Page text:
Salt Lake City, Utah, was the meeting site for thousands of cleaned-up equine veterinarians this past weekend. I wore my new jeans but kept my comfortable cowboy boots on.
The weather was a balmy 60 degrees and sunny. The news reports complained that the ski season could be a bust this year. I liked it, though.
The meeting of the American Association of Equine Practitioners covered diverse subject matter, including wild Mustang care, the business of equine practice, advances in colic care, lameness, and of course, equine dentistry, which I attended all. There was also Stephen Covey – the same-named son of his father, Stephen Covey, who wrote “The 7 Habits Of Highly Effective People.” I have built my practice and life on his book and incorporated his ideas in several parts of my book, “The Ten Irrefutable Laws Of Horsemanship.”
The trade show covered a football-sized convention room and had all the toys every vet would want to buy for their practice.
The dentistry lectures were more of a how-to discussion of equipment, sedation, and terminology. Nothing new was added to the knowledge base of disease other than no one has a clue why some older horses start to have their front teeth loosen and fall out. The official name for this condition is EOTRH: Equine Odontoclastic Tooth Resorption and Hypercementosis. There are two words I need to add to my computer’s dictionary. I have called it “ugly teeth of old horses” until this fancy name came along.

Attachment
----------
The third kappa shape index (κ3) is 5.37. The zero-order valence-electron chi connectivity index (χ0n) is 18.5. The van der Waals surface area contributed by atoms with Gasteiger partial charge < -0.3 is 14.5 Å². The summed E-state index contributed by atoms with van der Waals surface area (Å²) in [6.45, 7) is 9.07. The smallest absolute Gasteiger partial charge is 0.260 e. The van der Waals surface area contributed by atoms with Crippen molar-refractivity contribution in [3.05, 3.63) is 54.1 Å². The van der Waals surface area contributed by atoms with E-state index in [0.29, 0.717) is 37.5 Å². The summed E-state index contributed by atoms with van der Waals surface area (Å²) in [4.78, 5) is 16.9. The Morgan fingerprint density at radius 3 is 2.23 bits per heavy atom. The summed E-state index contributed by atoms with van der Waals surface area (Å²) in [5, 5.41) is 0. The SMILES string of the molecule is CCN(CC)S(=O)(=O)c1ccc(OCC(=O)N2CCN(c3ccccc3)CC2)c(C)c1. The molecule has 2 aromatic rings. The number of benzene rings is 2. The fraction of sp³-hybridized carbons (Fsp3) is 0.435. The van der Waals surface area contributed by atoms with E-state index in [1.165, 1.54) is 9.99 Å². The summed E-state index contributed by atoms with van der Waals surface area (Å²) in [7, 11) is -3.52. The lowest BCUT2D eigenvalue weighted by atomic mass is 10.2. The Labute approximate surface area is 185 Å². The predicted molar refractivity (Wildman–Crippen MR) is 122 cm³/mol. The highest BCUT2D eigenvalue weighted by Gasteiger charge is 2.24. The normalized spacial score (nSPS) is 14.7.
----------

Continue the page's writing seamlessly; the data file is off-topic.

The interesting fact about EOTRH is that everyone agrees that it is a “new” disease because there is no discussion of this in older textbooks or studies. People started seeing this about 15 to 20 years ago.
Some were saying it may be caused by the grains we feed. Some suggested vaccinations or dewormers cause it. Other causes were bantered about, but none held water. I had nothing to add, either. However, it seems like no mini horses have had a case of this, and it seems to only happen in geldings. I’ll keep my ear open for more news about this interesting disease of the front teeth of horses.
There is nothing else to say about the meeting except it is frustrating to listen to the other veterinarians talk about equine dentistry as if the horse is just an object that needs to be immobilized through profound sedation and speculum use. Of the 150 veterinarians crammed into the room for the round table discussions, I felt that I was the only one who wanted to work WITH the horses to clear up their dental issues.
I am sure there are more vets out there who, like me, want to treat the horse as a living being with thoughts and feelings. Maybe you know of one. If you do, please let them know that I have a school teaching this method you all see us do with your horses. Send them my way, and let’s together preserve horsemanship-based equine dentistry.